COVID-19: Nigeria may wait longer to get vaccine — PSN

COVID-19: Nigeria may wait longer to get vaccine — PSN

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COVID-19: Nigeria may wait longer to get vaccine — PSN

By Chioma Obinna & Gabriel Olawale

Pfizer and BioNTech yesterday announced major breakthrough as the newly developed COVID-19 vaccine can prevent more than 90 per cent of people from getting infected.




According to preliminary findings, the vaccine has been tested on 43,500 people in six countries, with no safety concerns raised. Two doses, three weeks apart, are needed and trials in the US, Germany, Brazil, Argentina, South Africa and Turkey showed 90 per cent protection is achieved seven days after the second dose.


But President of the Pharmaceutical Society of Nigeria, PSN, Mazi Sam Ohuabunwa, in a swift reaction yesterday, described the development as a success for the world but worries that Nigerians might wait a little longer to have access to the vaccine since the federal government failed to make early financial commitments to the companies working on the various vaccines.

The vaccine is believed to be a way out of all the restrictions imposed on people around the world.

Nigeria and many other countries imposed restrictions as a means of curbing the spread of COVID-19 that has killed 1,263,787 across the world, according to Worldometer.

However, chairman and CEO of Pfizer, Albert Bourla, said: “The first set of results from our Phase 3 COVID-19 vaccine trial provides the initial evidence of our vaccine’s ability to prevent COVID-19.

“We are a significant step closer to providing people around the world with a much-needed breakthrough to help bring an end to this global health crisis.

“We are reaching this critical milestone in our vaccine development programme at a time the world needs it most.” Based on supply projections, the companies said they expect to supply up to 50 million vaccine doses globally in 2020, and up to 1.3 billion doses in 2021.

US biotech firm, Moderna, several state-run Chinese labs, and a European project, led by the University of Oxford and AstraZeneca, are thought to be closing in on potentially viable vaccines. The Phase 3 clinical trial — the final stage — of the new vaccine, BNT162b2, began in late July and has enrolled 43,538 participants to date, 90 per cent of whom have received a second dose of the vaccine candidate as of November 8.

Pfizer said it was gathering two months of safety data, following the final dose — a requirement of the US Food and Drug Administration — to qualify for Emergency Use Authorization, which it expects by the third week in November. “We look forward to sharing additional efficacy and safety data generated from thousands of participants in the coming weeks,” Bourla said. Pfizer and BioNTech plan to submit data from the full Phase 3 trial for scientific peer-review publication.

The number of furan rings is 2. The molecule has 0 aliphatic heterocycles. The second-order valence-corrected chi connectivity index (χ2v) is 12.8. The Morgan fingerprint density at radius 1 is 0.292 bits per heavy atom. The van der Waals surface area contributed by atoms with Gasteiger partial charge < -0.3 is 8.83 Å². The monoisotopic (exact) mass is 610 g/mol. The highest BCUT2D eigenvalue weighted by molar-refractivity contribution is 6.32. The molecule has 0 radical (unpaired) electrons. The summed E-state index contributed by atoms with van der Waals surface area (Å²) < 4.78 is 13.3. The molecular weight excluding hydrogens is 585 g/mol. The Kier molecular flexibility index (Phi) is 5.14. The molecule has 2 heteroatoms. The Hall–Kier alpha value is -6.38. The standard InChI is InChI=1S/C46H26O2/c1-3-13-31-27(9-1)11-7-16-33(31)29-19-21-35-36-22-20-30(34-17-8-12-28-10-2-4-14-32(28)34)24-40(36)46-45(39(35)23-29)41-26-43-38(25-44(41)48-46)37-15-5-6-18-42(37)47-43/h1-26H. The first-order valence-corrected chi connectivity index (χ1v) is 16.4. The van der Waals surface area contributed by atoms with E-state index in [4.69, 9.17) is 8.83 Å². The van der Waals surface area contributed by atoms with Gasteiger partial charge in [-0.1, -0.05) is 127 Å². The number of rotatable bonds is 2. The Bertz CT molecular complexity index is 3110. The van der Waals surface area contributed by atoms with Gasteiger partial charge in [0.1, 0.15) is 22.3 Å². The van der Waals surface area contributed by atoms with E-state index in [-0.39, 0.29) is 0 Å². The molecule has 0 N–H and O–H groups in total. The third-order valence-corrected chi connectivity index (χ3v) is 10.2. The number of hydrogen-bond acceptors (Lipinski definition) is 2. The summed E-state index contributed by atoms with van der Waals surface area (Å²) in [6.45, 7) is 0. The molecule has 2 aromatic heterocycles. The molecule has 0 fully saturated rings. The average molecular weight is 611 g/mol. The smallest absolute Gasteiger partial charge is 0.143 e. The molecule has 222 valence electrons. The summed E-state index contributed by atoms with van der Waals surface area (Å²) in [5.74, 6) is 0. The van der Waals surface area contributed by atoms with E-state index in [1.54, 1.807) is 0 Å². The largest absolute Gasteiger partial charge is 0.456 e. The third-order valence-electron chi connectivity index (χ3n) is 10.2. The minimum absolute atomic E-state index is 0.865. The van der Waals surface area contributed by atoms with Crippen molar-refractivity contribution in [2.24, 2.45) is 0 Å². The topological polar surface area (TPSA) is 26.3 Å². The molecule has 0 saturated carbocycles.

As of mid-October, the World Health Organization (WHO) has identified 42 “candidate vaccines” at the stage of clinical trials, up from 11 in mid-June. Ten of them were at the most advanced phase 3 stage, in which a vaccine’s effectiveness is tested on a large scale, generally tens of thousands of people across several continents.

Meanwhile, President of the Pharmaceutical Society of Nigeria, PSN, Mazi Sam Ohuabunwa, who described the development as a success for the world, lamented that Nigerians might have to wait a little longer to have access to the vaccine because the federal government failed to make early financial commitments to the companies working on the vaccines.

According to him, even when the vaccine is ready, the companies will first satisfy countries and governments who have put down resources to complement their works.

“There is a possibility that with this vaccine the country will be able to access it like any other country, however, our fear is that it will take time for Nigerian to be able to get the vaccine as you are aware that the American government has put down millions of dollars for the companies.

‘’All the companies that are producing vaccines would want to supply to those that put their money down to help them complete their work before selling to other countries.

“What is also worst is that the procurement especially in the area of this kind of infectious diseases is through donor funding.   We are going to be waiting for those who put their money down. How I wish I am in the ministry of health.

‘’If I were the President, I will be looking at how we can put our money down like others did, no matter how small.  We cannot be waiting until those who participated in the trail are satirised and we will now be getting crumbs.

“It is a good development and it shows that we have got to the point where we can have control over the infection. The vaccine is what is going to help us to control this pandemic.  I think the virus is going to stay with us for a long time just like those other reoccurring viruses like HIV etc. Therefore it is a major   development and by showing this high level of efficacy.”

Vanguard

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